Planning enforcement - What we can and can't do

Enforcement powers

Many people do not realise that enforcement powers are discretionary, to be used only when needed.

In considering appropriate action, the Council has to bear in mind the particular circumstances of businesses and the self-employed.

In respect of householders, the degree to which an unauthorised development exceeds the 'permitted development' allowance in the Permitted Development Order (1995 and as subsequently amended) will be an important consideration.

In recent years, planning enforcement has received in excess of 800 requests for service per year and workload is on the increase.

This level of workload means we do have to take prioritising seriously.

We have invested in resourcing the team to show that unacceptable development will not be tolerated but to best utilise the limited resources available, when a breach of planning is established it will be assessed with regard to the level of harm that the unauthorised development is causing.

The factors we will consider include:

  • any associated risks or dangers to the public
  • it's effect upon neighbouring individuals or businesses
  • the effect upon the general amenity of the area
  • any impact on the highway network
  • assessment of appropriateness against current local, London and National Policy

What we investigate

  • Unauthorised building or engineering works
  • Unauthorised changes of use to a building or land
  • Unauthorised advertisements
  • Unauthorised works to Listed Buildings
  • Unauthorised demolition
  • Unauthorised traveller and roadside encampments
  • Untidy sites that are harmful to the amenity of the neighbourhood
  • Non-compliance with plans and conditions imposed on planning permissions
  • Hedgerow/tree removal

What we do not investigate

  • Anonymous allegations where there is no supporting evidence to substantiate an allegation 
  • Neighbour boundary disputes
  • Property and land ownership issues
  • Persistent complaints that we have previously investigated and we consider have been resolved
  • Breaches of covenants between landowners or trespass issues
  • Malicious or vexatious reports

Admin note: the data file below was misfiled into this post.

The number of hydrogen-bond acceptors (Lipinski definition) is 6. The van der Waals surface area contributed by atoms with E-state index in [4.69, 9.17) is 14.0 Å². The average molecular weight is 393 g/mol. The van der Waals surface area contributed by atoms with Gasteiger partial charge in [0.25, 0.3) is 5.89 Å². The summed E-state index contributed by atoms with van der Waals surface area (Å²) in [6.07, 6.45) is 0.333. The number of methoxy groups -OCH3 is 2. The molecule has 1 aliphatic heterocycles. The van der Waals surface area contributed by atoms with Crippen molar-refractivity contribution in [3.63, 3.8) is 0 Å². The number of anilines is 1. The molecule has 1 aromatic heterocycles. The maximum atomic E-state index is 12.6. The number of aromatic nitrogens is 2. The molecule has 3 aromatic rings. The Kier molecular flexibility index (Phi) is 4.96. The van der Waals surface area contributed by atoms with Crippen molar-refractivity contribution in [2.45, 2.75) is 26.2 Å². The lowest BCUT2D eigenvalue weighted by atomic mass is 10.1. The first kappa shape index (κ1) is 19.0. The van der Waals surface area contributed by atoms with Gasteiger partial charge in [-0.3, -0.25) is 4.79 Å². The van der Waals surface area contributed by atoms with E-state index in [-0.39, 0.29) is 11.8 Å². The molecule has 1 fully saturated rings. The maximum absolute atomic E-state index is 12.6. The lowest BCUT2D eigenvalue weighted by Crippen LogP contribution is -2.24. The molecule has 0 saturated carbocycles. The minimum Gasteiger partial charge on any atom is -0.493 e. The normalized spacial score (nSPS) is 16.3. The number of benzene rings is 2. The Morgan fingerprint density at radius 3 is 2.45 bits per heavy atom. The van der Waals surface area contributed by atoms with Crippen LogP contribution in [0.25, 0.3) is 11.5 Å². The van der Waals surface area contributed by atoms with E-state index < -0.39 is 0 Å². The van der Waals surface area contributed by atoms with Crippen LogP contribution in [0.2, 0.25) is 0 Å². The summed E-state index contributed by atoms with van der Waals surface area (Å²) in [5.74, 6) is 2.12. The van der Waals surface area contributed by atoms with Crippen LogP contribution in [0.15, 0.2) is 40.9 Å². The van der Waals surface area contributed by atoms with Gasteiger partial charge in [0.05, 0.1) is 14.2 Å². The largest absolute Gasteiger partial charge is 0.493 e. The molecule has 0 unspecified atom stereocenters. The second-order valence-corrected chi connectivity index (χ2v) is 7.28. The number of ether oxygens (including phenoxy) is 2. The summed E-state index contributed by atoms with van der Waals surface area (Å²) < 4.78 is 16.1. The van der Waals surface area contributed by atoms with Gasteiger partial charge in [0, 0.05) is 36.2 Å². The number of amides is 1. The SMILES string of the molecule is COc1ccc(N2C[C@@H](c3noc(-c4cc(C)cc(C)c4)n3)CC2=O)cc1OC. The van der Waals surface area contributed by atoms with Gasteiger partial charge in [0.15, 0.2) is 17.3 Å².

• Loss of views
  • Alleged reduced value of property or land
  • Competition between businesses

Read our planning enforcement policy

What we can't do

There are many types of uses and developments and building operations which are permitted without planning permission.

It is important that before you report an alleged breach of planning controls to us that you check that it is not in fact a 'permitted development'.

The GOV.UK website regularly updates its guidance and detailed information on when permission is required.

When is permission required?

You can also look up the Planning Portal for an interactive house and other useful tools to assess whether what is being carried out is permitted or whether it requires permission.

Do you need permission?

Boundary or party wall disputes

A typical example would be a shared boundary where a new extension overhangs or encroaches onto neighbouring land.

The planning service does not police private development to this extent and cannot become involved in covenant or deed disputes.

We recommend that you take further advice, perhaps in the first instance from the Citizens Advice Bureau.

Obstruction of the highway

Typically this problem would relate to a shared driveway or private access.

Obstruction of a public highway is a breach of The Road Traffic Act (1988), this is a matter which must be dealt with by the police.


The impact of development upon a neighbours light is always considered when determining planning applications, and there are guidelines and rules that are used to judge the impact of proposals upon neighbouring properties.

The 'Right-to-Light' legislation dates back to 1832, and there are many misconceptions around this ancient area of English law.

Above all it must be noted that planning law is separate from Right-to-Light law, therefore, legal advice should be sought, before contacting us.